Dialog Semi's gambit on mobile 2D/3D chip
December 13, 2010 // Junko Yoshida
Dialog Semiconductor will enter a new phase of its long metamorphosis when it announces Monday (December 13th) a real-time 2-D-to-3-D video conversion IC designed for portable devices.
The product advances the vision of CEO Jalal Bagherli, onetime vice president and general manager of the mobile multimedia business unit for Broadcom and CEO of Alphamosaic. Bagherli parachuted into Dialog in the fall of 2005 and turned around the once-faltering company by focusing on the fast-growing handheld and wireless markets.
Dialog (Kirchheim unter Teck, Germany) traces its heritage back to 1981, when Silicon Valley-based International Microelectronic Products established its European operations. The German company became Dialog in 1989, first as a part of Daimler-Benz, then as independent power management ASIC specialist Dialog plc.
The company began diversifying its portfolio after Bagherli’s arrival. In the past 12 months alone, Dialog, while keeping its ASIC expertise, has added such standard products as low-power audio codec and driver ICs for next-generation mobile displays. The 3-D video conversion IC for mobile is scheduled for sampling early next year.
At the same time, Bagherli said that the company remains committed to its core competency, which is “managing power in all portable devices.”
Dialog today boasts a revenue track record of three years of quarterly year-on-year growth. “We’ve kept growing right through the recession, outpacing the industry, with 13 consecutive profitable quarters,” Bagherli said in an exclusive interview with EE Times.
The company’s fortunes are riding on the continued market growth of such end products as cell phones, media tablets, portable entertainment platforms and even personal medical devices. Given the rapidly expanding markets for such products, Dialog’s competitors are many and formidable.
In power management, Dialog competes with the likes of Maxim, STMicroelectronics and Texas Instruments. In the audio chip market, it battles with Cirrus Logic, TI and Wolfson. In 2-D-to-3-D conversion, Dialog expects to compete with application processors such as TI’s Omap.
In mobile display technologies, Dialog has developed drivers for Qualcomm’s Mirasol displays and E-Ink’s e-paper. But perhaps its gutsiest decision has been its decision to support passive-matrix organic LEDs (PMOLEDs), which are being positioned against Samsung’s active-matrix OLEDs.PMOLEDs are “cheaper than AMOLEDs,” and the passive display’s ability to be “transparent and flexible” holds promise for novel applications, Bagherli said. But PMOLEDs, which have no active transistor layer, “need to pick up a lot of smarts in electronics,” he said. So Dialog developed a PMOLED driver based on what it calls its SmartXtend technology, offering multiline addressing, precharge schemes and accurate dynamic current matching.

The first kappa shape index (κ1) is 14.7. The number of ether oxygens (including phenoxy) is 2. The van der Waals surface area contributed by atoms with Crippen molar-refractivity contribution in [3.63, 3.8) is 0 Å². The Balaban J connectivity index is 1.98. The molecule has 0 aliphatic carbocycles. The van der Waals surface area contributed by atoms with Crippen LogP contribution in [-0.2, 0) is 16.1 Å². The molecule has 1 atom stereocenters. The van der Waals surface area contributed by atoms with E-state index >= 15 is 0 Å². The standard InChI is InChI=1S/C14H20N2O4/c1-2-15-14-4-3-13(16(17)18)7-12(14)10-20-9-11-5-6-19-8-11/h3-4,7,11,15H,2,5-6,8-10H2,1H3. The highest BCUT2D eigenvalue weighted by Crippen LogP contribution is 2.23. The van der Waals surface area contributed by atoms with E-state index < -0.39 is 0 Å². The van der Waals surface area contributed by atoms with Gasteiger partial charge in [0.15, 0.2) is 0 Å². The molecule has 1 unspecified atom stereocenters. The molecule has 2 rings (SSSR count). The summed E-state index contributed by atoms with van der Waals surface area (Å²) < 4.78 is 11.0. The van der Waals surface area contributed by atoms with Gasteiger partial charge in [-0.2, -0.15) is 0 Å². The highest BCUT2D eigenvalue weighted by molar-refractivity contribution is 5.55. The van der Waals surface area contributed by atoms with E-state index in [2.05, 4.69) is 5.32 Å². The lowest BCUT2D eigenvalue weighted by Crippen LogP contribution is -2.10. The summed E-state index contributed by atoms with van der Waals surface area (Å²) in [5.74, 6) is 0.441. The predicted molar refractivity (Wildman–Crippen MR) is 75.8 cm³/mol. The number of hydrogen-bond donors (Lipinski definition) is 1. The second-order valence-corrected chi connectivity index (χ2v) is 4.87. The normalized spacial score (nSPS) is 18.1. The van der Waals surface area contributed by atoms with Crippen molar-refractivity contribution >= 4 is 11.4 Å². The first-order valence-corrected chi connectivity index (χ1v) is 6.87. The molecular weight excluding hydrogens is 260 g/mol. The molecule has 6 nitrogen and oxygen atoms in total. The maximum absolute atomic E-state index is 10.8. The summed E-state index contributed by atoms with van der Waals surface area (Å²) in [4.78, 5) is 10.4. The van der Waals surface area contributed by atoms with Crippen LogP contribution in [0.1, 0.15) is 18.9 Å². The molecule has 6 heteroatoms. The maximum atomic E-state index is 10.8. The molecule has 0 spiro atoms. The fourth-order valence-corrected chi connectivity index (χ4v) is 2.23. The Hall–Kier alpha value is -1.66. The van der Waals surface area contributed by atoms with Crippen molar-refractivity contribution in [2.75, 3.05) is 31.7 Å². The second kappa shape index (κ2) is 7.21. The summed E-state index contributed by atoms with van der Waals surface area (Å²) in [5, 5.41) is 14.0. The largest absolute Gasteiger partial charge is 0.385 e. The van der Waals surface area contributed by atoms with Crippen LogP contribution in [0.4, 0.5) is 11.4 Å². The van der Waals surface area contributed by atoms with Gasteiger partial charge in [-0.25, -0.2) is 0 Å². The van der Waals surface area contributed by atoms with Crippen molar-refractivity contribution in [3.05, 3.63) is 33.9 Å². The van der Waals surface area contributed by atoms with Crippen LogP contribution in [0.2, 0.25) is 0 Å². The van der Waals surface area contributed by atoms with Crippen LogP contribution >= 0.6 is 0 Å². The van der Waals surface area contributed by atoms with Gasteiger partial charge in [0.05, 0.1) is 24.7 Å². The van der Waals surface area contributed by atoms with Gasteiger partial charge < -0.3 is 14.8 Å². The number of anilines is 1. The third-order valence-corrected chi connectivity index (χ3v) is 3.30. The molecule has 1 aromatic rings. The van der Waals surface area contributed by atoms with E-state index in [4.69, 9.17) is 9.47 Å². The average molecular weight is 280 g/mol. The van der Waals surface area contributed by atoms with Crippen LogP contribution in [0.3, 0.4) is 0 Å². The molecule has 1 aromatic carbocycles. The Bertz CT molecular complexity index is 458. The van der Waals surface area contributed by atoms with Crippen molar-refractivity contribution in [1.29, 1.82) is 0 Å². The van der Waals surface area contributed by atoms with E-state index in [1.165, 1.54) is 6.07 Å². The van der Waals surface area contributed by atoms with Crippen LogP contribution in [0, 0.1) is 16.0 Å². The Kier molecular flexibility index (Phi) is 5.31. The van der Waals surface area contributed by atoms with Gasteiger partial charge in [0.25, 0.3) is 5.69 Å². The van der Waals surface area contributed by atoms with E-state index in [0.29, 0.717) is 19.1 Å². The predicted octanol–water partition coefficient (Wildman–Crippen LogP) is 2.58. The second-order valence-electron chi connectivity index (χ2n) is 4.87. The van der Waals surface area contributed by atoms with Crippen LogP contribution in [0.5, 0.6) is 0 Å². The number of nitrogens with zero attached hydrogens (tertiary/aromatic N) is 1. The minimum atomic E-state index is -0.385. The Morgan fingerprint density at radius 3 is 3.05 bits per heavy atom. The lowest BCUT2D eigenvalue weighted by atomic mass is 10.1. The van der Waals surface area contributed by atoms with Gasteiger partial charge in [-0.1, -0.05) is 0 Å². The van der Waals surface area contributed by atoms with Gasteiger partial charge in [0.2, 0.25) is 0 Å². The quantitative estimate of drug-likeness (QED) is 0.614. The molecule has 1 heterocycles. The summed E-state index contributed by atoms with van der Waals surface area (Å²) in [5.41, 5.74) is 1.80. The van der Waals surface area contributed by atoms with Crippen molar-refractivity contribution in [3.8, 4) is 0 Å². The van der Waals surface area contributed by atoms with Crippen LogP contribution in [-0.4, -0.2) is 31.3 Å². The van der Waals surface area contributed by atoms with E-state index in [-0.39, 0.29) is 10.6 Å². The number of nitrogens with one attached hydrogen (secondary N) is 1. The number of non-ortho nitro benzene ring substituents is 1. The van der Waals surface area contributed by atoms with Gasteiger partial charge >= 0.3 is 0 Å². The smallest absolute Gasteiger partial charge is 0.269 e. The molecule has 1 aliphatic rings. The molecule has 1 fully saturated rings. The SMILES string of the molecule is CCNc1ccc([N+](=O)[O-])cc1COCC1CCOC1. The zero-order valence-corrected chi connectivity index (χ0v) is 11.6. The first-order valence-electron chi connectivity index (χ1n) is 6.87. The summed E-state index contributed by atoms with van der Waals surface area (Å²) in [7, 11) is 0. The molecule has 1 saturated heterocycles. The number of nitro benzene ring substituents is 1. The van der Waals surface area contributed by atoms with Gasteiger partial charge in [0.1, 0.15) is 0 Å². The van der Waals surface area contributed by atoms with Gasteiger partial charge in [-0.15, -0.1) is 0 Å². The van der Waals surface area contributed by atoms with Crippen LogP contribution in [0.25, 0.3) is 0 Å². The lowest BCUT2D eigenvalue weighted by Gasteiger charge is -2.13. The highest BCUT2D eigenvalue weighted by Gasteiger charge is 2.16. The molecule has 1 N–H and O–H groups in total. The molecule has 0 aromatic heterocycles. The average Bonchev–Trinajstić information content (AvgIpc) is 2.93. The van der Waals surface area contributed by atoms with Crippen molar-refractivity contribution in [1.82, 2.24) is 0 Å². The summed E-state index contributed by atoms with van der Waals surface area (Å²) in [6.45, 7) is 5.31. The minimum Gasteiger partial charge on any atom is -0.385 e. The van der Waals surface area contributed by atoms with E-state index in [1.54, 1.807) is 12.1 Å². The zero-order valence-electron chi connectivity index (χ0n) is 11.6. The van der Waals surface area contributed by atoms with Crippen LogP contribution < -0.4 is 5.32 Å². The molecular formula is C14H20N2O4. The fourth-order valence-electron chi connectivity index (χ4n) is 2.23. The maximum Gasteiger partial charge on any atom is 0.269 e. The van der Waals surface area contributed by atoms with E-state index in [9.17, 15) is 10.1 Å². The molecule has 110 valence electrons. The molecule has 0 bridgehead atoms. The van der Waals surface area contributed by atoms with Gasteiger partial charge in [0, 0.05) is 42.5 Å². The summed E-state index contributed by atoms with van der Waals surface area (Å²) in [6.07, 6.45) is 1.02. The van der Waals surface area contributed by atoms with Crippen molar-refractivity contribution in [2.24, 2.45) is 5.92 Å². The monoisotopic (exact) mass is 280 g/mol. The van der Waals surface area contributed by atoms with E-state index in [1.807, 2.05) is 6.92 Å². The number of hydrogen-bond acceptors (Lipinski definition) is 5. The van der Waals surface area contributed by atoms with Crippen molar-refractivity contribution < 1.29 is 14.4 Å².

Dialog’s foray into 2-D-to-3-D conversion is not without risk. A number of chip companies are focused on delivering on-the-fly 3-D conversion for large-screen TVs, but Dialog’s CEO said the company is betting that the buzz around 3-D will “move from home TV to handheld devices in 2011.”
It’s a calculated gamble; Nintendo, for one, plans a big push in mobile 3-D early next year with its 3DS handheld, which will feature a 3-D screen and camera. With no all-in-one 3-D chip solution optimized for handhelds available on the market, Dialog’s conversion chip (which integrates full parallax barrier control, pixel formatter and driver) could stand out, positioning the German company to ride the crest of the expected 3-D wave for handheld game machines, smartphones and tablets.
Dialog’s DA8223 has a hardwired, dedicated architecture that puts no extra load on the host application processor and requires no external memory, Bagherli said. Describing the DA8223 as an accelerator, he said the chip can be plugged into existing portable devices, “retrofitting them relatively easily.”
The DA8223 converts 2-D still images or video frames into a “depth map” that separates picture elements into foreground and background pixels. It then renders each original 2-D pixel in real-time using two pixels (one for each eye). The DA8223 uses the depth map to determine the degree of separation, or shift, between each pixel; the greater the shift, the deeper the 3-D effect.
Dialog’s engineering team designed the DA8223 for displays that use parallax barriers to enable glasses-free 3-D viewing. The parallax barrier method uses an additional LCD display to create small slits that block the light between each eye. Because it can be switched off, it can enable both 2-D and 3-D image display.
The industry has seen 3-D mobile phone attempts go nowhere in the past, but the climate has changed, according to Bagherli.
For one, the industry has made heavy investment in recent years in parallax barriers, he said.
Real-time 2-D-to-3-D conversion will also mitigate the lack of 3-D content, but the key to successful 3-D mobile devices will be glasses-free viewing, Bagherli believes.
The DA8223 provides standard RGB 24-bit bus I/O supporting up to 1,024 x 600 screen resolution and a fully configurable dual parallax barrier controller with an integrated charge pump that drives portrait and landscape modes. Dialog said the chip will work with any display equipped with a parallax barrier filter.
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